In an article published by Adobe’s CMO, former brand manager of Procter & Gamble’s Tide, Todd Morris said many marketers “think they’re using data, but they’re really at step one of a 10-step process.” He explained that in the early ’90s, P&G held a belief that mass marketing and owning large segments of consumers was critical to their success. However, new data analytics have proven this theory wrong. In fact, he now tells us that 80% of all sales from new consumer package goods come from 2.5% of all shoppers. We are now finding that the right audience is more important than a big audience. Over time, and with careful testing, Big Data is the secret to identifying these hyper-targeted audiences and their “look-alikes” with great accuracy.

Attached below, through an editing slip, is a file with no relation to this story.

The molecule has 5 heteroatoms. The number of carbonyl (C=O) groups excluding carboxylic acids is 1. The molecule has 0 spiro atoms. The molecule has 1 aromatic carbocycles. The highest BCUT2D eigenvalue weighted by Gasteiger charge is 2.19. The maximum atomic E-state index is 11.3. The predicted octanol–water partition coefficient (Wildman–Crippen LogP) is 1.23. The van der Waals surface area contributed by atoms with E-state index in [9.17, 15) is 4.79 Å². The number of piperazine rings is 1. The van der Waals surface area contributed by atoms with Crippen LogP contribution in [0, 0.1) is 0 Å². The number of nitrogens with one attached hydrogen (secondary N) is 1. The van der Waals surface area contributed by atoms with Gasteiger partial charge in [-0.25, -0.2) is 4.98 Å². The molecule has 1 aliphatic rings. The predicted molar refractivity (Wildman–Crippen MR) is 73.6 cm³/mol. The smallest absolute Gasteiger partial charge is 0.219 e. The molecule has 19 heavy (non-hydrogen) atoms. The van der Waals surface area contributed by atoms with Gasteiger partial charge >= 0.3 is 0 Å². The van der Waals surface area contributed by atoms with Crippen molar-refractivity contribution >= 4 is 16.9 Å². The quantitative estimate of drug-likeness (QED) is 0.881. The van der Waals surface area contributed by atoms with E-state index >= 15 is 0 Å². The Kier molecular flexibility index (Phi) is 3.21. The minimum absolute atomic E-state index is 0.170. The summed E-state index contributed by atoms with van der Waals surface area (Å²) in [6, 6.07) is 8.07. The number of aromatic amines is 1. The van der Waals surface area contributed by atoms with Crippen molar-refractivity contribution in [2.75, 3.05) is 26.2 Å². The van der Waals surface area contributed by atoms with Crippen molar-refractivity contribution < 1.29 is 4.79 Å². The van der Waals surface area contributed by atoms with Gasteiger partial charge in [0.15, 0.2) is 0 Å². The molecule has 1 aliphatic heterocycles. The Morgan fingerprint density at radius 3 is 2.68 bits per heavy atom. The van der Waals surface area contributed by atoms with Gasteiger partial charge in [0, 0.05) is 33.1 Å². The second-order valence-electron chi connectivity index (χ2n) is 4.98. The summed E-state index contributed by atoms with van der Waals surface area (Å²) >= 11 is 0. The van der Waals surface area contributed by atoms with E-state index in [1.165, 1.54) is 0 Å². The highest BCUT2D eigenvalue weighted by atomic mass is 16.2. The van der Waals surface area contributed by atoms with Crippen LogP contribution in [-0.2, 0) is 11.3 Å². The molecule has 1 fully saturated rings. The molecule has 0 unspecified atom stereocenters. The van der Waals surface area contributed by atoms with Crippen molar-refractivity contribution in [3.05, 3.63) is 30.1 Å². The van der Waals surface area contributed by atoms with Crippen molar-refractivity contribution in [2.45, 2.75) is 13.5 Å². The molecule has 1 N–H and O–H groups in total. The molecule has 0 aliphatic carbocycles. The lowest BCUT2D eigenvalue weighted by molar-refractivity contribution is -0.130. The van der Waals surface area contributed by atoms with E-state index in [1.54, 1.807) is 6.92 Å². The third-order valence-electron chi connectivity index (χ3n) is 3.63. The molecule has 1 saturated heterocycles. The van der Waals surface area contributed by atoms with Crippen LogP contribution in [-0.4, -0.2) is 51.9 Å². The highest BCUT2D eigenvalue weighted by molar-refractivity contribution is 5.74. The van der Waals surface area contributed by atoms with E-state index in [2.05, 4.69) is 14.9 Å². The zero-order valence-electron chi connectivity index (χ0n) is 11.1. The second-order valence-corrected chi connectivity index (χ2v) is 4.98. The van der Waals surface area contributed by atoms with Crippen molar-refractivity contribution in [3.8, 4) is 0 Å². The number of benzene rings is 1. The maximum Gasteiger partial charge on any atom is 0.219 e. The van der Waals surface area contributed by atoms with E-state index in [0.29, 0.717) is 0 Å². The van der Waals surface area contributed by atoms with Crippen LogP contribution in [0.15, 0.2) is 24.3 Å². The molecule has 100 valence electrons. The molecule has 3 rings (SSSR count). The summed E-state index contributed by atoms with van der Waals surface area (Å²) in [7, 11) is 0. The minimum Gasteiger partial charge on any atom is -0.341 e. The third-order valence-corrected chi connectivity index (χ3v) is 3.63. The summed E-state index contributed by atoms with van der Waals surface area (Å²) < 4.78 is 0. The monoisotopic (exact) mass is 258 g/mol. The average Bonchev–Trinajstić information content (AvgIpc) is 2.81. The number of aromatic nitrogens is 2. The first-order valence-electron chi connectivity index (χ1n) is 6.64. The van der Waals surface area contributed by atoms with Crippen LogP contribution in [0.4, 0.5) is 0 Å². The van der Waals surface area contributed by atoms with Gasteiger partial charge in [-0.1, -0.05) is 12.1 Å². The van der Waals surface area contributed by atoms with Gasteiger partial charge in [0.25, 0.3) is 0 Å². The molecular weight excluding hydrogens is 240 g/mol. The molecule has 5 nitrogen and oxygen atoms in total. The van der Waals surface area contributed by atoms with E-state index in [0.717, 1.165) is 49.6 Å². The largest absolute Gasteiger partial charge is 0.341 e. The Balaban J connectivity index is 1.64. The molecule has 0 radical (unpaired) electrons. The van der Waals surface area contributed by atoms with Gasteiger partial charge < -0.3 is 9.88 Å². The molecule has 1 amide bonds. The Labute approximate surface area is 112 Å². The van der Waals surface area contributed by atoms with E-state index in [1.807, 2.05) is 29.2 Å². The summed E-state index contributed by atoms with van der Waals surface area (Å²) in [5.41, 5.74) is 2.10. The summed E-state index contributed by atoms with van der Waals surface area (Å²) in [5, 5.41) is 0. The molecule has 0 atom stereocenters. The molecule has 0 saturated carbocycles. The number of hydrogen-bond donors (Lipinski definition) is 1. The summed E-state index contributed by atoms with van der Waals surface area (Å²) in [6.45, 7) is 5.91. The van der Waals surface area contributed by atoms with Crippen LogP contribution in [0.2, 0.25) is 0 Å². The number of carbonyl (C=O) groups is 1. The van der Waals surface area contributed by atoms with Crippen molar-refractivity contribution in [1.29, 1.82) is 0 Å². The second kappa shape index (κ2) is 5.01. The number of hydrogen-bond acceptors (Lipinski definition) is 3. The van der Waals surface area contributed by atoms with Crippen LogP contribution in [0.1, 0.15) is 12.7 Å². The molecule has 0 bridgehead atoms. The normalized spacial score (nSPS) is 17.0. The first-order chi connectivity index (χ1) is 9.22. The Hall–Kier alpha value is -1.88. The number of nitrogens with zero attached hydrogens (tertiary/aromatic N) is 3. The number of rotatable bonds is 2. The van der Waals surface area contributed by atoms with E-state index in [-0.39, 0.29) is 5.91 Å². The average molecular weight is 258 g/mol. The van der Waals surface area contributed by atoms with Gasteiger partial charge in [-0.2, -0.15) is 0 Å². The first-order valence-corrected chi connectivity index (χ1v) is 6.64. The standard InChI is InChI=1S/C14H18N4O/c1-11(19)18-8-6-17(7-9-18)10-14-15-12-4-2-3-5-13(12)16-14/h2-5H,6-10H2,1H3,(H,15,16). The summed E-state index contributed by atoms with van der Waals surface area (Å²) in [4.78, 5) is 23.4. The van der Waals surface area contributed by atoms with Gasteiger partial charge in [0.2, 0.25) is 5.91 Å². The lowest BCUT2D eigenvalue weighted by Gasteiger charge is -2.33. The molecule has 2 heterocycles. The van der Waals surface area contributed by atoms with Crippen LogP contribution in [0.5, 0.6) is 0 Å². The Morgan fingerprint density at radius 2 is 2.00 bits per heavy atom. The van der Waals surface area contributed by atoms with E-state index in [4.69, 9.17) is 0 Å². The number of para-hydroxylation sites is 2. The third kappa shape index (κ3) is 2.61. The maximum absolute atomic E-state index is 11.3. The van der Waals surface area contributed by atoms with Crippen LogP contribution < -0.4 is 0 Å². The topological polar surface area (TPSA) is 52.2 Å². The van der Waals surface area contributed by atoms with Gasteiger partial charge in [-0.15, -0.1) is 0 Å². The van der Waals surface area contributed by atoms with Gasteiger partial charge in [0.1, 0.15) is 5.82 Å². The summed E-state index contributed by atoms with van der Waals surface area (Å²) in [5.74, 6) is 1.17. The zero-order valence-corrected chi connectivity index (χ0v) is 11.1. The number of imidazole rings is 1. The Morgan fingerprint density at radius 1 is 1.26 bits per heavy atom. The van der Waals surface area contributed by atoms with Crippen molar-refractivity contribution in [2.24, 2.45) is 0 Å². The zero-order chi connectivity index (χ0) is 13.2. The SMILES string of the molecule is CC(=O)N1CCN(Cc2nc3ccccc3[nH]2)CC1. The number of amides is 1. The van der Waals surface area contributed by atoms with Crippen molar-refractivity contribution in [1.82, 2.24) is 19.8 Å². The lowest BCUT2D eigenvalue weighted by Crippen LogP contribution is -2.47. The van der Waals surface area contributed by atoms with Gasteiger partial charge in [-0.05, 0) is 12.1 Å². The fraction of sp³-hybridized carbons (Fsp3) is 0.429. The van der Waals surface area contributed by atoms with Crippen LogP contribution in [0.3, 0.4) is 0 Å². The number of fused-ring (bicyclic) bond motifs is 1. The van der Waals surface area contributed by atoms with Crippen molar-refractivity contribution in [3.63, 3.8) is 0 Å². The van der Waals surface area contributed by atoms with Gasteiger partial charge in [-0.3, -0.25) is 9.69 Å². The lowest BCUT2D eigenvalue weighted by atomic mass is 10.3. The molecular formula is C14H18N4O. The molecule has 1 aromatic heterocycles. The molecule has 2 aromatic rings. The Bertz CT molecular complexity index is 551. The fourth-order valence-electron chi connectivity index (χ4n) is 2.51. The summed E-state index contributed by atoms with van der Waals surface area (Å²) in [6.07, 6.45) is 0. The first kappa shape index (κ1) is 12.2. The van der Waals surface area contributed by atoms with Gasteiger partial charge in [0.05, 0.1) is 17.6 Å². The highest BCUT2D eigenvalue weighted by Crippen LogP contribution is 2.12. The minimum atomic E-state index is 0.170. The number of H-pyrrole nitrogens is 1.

This is probably why P&G moved toward a highly targeted digital-first strategy as early as 2013. The brand publicly committed to spending 35% or more of their $7.2 billion in marketing outlays that year on targeted digital media, with a long-term goal of 70% going to programmatic media. Less than two years following this strategy, the company said it would cut back because, as P&G’s Morris explained, “We targeted too much, and we went too narrow, and now we’re looking at: What is the best way to get the most reach but also the right precision?”
P&G quickly learned that targeted media is also expensive media, and offers fewer options for the emotional impact delivered from sight, sound and motion. During the course of tracking their results, P&G began moderating their buy to bring more traditional television back into their media mix.
Although P&G has stumbled as an early mover — in fact, adding to the woes that the retail titan has been facing in its sluggish core business — the digital leaders has voiced no regrets for moving ahead of the market. As they say, “It’s impossible to steer a boat that’s not moving at all.” Now P&G is miles ahead of its competitors in understanding this new wave of consumerism.
[See more stories and insights like this in Dan Cobb’s new book, Surfing the Black Wave: Brand Leadership in a Digital Age, available now.]